On 17 January 2020, a scientific round table was held at the Central Military Club organized by the Institute for Historical Studies of the Bulgarian Academy of Sciences and the Independent Historical Society on “Jewish labor service during World War II – rescue plan or repressive measure”. The round table was attended by the Deputy Minister of Education and Science Petar Nikolov, the Deputy Minister of Culture Rumen Dimitrov, the Member of Parliament Assoc. Prof. Milen Mihov, the Vice-President of BAS Prof. Vassil Nikolov, the Director of the Office of the American Jewish Committee in Bulgaria, representatives of the organization Shalom, the Bulgarian-Jewish Research Institute, the Archives State Agency and other public and scientific organizations.

The results of a scientific project of the Institute for Historical Studies and the Independent Historical Society, in which scientists from “St. Cyril and St. Methodius” University of Veliko Turnovo, “Georgi S. Rakovski” National Defence College and Archives State Agency also participated, were presented at the Round Table. On the basis of unpublished and unused documents up to now, from Bulgarian and foreign archives, the thesis was developed that the Jewish labour service was designed entirely under the Law of Armed Forces of 1940, and it regulated the living and working conditions which applied to all who were mobilized in the labour service system.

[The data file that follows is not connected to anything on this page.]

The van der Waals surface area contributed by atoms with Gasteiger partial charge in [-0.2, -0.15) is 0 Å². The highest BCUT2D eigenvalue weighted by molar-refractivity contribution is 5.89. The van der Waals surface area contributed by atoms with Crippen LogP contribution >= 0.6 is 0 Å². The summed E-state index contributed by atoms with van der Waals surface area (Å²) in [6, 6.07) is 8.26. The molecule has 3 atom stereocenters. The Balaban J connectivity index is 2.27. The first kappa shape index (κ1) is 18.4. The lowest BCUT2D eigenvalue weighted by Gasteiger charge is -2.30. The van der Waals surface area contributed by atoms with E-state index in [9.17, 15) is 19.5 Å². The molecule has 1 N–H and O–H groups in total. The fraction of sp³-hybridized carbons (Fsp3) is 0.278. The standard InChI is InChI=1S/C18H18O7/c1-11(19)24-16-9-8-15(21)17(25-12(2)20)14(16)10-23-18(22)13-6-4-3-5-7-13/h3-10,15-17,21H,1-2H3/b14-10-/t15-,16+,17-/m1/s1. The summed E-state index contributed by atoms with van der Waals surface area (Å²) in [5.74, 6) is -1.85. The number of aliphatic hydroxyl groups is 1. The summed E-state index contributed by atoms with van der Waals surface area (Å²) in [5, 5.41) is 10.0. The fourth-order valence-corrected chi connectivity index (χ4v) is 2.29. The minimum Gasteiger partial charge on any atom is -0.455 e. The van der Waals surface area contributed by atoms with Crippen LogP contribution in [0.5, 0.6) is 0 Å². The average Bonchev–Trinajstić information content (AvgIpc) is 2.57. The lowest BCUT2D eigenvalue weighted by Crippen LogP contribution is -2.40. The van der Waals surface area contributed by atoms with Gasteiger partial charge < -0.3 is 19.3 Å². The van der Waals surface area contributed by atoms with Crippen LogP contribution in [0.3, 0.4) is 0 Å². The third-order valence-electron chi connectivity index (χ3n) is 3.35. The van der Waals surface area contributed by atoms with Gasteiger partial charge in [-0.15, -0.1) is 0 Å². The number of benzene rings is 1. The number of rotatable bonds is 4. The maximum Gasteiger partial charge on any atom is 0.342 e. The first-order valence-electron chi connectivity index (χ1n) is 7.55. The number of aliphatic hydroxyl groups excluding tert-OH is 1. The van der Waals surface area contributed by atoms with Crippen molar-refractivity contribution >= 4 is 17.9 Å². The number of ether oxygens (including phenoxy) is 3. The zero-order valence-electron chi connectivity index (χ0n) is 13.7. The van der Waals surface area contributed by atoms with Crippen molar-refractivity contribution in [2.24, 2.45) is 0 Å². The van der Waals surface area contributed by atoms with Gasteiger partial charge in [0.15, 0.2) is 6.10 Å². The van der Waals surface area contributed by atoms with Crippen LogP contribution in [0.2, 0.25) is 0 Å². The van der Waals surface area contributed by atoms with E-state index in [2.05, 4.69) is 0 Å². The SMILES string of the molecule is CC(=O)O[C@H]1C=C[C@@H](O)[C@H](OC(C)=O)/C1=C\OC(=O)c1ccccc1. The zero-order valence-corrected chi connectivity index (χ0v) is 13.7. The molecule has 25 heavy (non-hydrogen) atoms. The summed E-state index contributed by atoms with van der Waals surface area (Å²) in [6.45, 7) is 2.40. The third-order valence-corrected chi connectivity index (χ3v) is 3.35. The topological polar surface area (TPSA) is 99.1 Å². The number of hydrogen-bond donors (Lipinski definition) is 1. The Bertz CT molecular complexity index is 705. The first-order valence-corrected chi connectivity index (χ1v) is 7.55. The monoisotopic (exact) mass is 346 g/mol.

In 1944, the total number of those working in the Labor Corps was 90 000 of which young Jews were just over 12 000 or about 15% of the population. This system of engaging them was practically used in a systematic and purposeful way by the official Bulgarian authorities as the main argument and tool for their stay in the country and their salvation from deportation while they continued to enjoy all the rights and obligations of other Bulgarian citizens working in this kind of army. Without underestimating the manifestations of anti-Semitism of individuals engaged in a system of labour service, it should be noted that the end result was saving the lives of thousands of Bulgarian Jews who had repeatedly demonstrated with their deeds their great fondness for the Bulgarian state and nation. Together with them, thousands of Jews from other countries and those from the German-occupied territories in the Aegean Region and Macedonia were also saved. Their salvation has a unique character for history and is an example to other nations and countries in Europe.